Meanwhile, Liberty, which struggled for many years but is now trading profitably, with both sales and profits in 2016 up double digits year on year, the demographic is different yet again. “We are proud of the fact,” says buying director Gina Ritchie, “that some 70 per cent of our customers are British. We do have foreign customers who love the store’s Britishness, but we don’t buy for them – we buy for our British customers.”
She believes firmly that department stores are here to stay, but says they have to offer a compelling reason for customers to visit. “I try to enhance all the things that you can’t get online – this means we offer advice and in-depth knowledge about our products. It’s all about eccentricity and the story behind a product. I never buy, for instance, a beauty brand that doesn’t have a real ‘face’ behind it. We love brands such as Surratt founded by Troy Surratt, a make-up artist who used to work with Kevyn Aucoin. At Liberty I can’t sell diamonds for love nor money, but my customers love colour and they love craftsmanship, so jewellery brands such as Larkspur & Hawk, which uses old Georgian techniques to make its pieces, are a perfect Liberty fit.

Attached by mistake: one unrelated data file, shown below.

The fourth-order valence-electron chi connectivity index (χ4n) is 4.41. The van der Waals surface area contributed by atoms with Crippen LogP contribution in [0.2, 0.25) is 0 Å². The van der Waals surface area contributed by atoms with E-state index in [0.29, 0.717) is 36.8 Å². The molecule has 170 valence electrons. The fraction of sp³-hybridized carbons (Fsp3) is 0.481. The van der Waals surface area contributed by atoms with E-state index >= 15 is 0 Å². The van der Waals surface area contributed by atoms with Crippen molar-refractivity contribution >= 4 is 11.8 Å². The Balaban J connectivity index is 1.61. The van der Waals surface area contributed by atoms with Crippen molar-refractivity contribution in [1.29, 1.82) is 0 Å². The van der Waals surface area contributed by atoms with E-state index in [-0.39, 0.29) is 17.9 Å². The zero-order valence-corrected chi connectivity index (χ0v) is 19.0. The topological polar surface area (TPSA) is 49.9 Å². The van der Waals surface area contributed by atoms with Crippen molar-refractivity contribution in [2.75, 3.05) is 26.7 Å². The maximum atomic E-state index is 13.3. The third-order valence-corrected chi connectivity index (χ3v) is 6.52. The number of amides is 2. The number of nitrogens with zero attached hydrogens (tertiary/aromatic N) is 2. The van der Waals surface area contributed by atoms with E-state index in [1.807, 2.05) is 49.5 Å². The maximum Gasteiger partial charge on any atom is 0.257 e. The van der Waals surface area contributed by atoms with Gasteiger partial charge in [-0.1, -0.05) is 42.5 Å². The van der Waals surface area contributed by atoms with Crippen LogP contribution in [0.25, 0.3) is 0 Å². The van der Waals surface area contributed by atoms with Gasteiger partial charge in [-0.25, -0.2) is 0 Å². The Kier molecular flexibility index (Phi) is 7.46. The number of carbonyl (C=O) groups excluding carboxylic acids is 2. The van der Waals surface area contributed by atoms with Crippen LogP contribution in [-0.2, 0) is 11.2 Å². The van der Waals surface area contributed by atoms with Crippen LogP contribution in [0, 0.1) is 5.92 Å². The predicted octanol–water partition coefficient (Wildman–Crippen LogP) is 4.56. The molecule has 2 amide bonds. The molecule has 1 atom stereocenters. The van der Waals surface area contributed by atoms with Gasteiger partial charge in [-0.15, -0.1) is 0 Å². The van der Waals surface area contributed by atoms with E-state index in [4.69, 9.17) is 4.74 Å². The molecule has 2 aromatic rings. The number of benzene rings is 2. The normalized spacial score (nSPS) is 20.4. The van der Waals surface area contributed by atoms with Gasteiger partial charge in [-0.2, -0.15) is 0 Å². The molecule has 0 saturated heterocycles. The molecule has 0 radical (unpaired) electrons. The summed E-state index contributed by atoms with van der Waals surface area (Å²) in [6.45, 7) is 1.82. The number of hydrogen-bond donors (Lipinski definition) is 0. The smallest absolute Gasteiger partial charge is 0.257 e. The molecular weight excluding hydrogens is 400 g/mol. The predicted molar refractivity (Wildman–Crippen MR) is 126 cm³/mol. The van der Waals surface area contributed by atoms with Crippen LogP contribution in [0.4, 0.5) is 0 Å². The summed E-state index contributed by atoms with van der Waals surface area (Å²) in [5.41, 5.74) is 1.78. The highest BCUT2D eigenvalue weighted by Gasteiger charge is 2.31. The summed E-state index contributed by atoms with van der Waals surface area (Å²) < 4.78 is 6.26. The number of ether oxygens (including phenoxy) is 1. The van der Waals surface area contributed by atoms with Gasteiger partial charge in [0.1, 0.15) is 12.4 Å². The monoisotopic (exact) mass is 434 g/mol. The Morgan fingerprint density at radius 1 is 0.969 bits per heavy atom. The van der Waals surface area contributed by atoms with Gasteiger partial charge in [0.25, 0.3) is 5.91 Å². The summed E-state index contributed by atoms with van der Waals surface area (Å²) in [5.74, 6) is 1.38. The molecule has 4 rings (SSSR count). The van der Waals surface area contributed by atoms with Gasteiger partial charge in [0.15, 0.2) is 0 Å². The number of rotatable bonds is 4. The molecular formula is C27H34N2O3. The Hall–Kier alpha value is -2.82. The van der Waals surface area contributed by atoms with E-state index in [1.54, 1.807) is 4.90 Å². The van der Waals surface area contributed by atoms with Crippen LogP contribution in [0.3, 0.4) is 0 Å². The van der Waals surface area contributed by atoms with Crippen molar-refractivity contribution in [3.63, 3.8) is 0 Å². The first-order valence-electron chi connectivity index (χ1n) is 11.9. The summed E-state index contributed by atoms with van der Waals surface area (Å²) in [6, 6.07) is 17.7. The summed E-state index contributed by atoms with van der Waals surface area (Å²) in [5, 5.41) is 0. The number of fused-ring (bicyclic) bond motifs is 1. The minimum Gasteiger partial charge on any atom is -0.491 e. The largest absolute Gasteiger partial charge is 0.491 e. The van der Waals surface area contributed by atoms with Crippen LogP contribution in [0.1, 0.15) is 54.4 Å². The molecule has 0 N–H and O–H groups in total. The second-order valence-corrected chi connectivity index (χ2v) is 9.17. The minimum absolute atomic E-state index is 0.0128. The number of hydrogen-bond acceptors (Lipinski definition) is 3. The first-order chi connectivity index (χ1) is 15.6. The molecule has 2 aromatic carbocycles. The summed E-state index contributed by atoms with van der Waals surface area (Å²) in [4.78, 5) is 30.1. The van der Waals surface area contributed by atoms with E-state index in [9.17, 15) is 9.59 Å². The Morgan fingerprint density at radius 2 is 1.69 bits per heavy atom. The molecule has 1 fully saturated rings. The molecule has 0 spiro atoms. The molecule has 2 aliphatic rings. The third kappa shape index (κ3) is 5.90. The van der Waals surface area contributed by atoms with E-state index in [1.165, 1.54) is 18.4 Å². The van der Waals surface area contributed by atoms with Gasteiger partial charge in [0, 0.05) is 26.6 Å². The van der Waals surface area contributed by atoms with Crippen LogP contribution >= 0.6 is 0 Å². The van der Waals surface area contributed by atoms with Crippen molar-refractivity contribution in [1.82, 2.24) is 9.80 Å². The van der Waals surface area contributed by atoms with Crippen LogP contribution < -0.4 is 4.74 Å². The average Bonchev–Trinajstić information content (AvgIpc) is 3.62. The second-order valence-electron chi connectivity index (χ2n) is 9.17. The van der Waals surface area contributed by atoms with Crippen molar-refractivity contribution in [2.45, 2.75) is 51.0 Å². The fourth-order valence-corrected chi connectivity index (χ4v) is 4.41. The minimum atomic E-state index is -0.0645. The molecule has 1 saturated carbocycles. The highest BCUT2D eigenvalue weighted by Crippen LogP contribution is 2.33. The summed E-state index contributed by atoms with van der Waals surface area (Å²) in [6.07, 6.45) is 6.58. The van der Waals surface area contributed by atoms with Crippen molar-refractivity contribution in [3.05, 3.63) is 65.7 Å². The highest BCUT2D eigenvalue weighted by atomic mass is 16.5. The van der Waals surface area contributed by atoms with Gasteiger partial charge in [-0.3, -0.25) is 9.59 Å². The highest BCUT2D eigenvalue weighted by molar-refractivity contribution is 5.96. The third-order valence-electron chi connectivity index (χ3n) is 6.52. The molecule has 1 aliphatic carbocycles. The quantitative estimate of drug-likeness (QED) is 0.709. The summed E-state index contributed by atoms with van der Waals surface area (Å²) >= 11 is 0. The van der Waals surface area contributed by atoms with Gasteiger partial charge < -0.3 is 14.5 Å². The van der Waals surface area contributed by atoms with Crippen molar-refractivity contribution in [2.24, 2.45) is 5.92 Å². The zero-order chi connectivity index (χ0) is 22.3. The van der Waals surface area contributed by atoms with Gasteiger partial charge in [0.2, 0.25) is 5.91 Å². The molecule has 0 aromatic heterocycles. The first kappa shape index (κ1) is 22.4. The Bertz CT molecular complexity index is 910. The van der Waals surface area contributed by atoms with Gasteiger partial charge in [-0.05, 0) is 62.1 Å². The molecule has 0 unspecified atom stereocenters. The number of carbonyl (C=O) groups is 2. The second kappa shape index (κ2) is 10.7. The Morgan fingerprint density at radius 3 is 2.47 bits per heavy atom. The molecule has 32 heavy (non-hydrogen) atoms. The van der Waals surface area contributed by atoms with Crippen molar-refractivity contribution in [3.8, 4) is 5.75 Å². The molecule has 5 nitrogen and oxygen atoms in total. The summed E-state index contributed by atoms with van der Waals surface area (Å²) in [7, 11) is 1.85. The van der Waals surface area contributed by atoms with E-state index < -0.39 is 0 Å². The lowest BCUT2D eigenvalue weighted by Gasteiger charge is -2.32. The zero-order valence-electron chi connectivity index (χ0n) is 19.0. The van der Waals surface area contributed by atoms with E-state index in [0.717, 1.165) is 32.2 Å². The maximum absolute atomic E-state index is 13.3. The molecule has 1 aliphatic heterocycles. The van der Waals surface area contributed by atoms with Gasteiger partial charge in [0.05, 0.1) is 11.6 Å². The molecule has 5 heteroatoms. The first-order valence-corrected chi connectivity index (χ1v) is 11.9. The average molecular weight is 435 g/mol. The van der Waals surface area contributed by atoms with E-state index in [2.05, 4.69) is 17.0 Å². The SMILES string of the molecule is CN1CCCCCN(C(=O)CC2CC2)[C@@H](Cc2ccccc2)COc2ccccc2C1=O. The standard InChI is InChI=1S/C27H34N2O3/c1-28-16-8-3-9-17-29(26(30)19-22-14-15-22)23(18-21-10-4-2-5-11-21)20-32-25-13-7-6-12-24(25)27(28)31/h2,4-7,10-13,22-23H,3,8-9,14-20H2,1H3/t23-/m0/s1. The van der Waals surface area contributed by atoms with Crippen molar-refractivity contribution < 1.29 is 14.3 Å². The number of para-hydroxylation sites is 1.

“I also see us as a neighbourhood store, and our new haberdashery department aims to engage with the fashion colleges near us, encouraging students and customers to come along and improve their sewing skills (sewing room pictured on previous page). I’m bringing back more vintage things, as well as more furniture – all the things that Liberty is traditionally renowned for.”
McKee, with her experience of managing retailers on both sides of the Atlantic, is a believer in the future of department stores, but says they need to remember that they “have to become the host or hostess, while the customer becomes the guest”. What is indisputable is that, whichever side of the pond they are on, no stores can expect to survive if, as The Future Laboratory’s Hardy puts it, “all they do is try to sell us more stuff”.